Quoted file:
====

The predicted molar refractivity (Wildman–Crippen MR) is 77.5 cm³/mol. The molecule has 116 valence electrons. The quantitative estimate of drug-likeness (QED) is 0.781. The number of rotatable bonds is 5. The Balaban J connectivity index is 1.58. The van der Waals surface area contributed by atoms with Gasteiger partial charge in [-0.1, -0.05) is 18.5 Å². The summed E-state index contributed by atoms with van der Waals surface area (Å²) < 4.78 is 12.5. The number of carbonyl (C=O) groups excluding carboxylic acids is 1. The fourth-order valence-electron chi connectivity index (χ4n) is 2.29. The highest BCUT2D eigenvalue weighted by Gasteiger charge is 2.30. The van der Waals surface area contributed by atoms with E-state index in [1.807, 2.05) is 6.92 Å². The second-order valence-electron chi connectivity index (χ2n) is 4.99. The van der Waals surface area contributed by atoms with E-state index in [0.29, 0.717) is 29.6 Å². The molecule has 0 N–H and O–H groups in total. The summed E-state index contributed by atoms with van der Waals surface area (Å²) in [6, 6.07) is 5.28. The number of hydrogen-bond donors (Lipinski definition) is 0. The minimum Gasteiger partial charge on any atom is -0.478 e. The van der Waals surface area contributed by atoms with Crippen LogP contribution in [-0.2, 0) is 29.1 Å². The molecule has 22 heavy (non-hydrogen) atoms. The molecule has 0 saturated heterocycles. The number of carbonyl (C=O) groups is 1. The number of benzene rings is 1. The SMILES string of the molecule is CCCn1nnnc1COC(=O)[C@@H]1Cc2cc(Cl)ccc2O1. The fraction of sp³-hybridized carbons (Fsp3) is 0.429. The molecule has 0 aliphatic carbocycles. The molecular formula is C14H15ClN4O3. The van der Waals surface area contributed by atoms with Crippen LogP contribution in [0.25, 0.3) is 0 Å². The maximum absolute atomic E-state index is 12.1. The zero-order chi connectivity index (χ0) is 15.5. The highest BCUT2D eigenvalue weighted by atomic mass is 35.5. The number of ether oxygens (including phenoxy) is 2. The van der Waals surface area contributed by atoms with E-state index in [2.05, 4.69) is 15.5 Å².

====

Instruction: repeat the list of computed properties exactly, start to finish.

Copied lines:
The predicted molar refractivity (Wildman–Crippen MR) is 77.5 cm³/mol. The molecule has 116 valence electrons. The quantitative estimate of drug-likeness (QED) is 0.781. The number of rotatable bonds is 5. The Balaban J connectivity index is 1.58. The van der Waals surface area contributed by atoms with Gasteiger partial charge in [-0.1, -0.05) is 18.5 Å². The summed E-state index contributed by atoms with van der Waals surface area (Å²) < 4.78 is 12.5. The number of carbonyl (C=O) groups excluding carboxylic acids is 1. The fourth-order valence-electron chi connectivity index (χ4n) is 2.29. The highest BCUT2D eigenvalue weighted by Gasteiger charge is 2.30. The van der Waals surface area contributed by atoms with E-state index in [1.807, 2.05) is 6.92 Å². The second-order valence-electron chi connectivity index (χ2n) is 4.99. The van der Waals surface area contributed by atoms with E-state index in [0.29, 0.717) is 29.6 Å². The molecule has 0 N–H and O–H groups in total. The summed E-state index contributed by atoms with van der Waals surface area (Å²) in [6, 6.07) is 5.28. The number of hydrogen-bond donors (Lipinski definition) is 0. The minimum Gasteiger partial charge on any atom is -0.478 e. The van der Waals surface area contributed by atoms with Crippen LogP contribution in [-0.2, 0) is 29.1 Å². The molecule has 22 heavy (non-hydrogen) atoms. The molecule has 0 saturated heterocycles. The number of carbonyl (C=O) groups is 1. The number of benzene rings is 1. The SMILES string of the molecule is CCCn1nnnc1COC(=O)[C@@H]1Cc2cc(Cl)ccc2O1. The fraction of sp³-hybridized carbons (Fsp3) is 0.429. The molecule has 0 aliphatic carbocycles. The molecular formula is C14H15ClN4O3. The van der Waals surface area contributed by atoms with Crippen LogP contribution in [0.25, 0.3) is 0 Å². The maximum absolute atomic E-state index is 12.1. The zero-order chi connectivity index (χ0) is 15.5. The highest BCUT2D eigenvalue weighted by atomic mass is 35.5. The number of ether oxygens (including phenoxy) is 2. The van der Waals surface area contributed by atoms with E-state index in [2.05, 4.69) is 15.5 Å².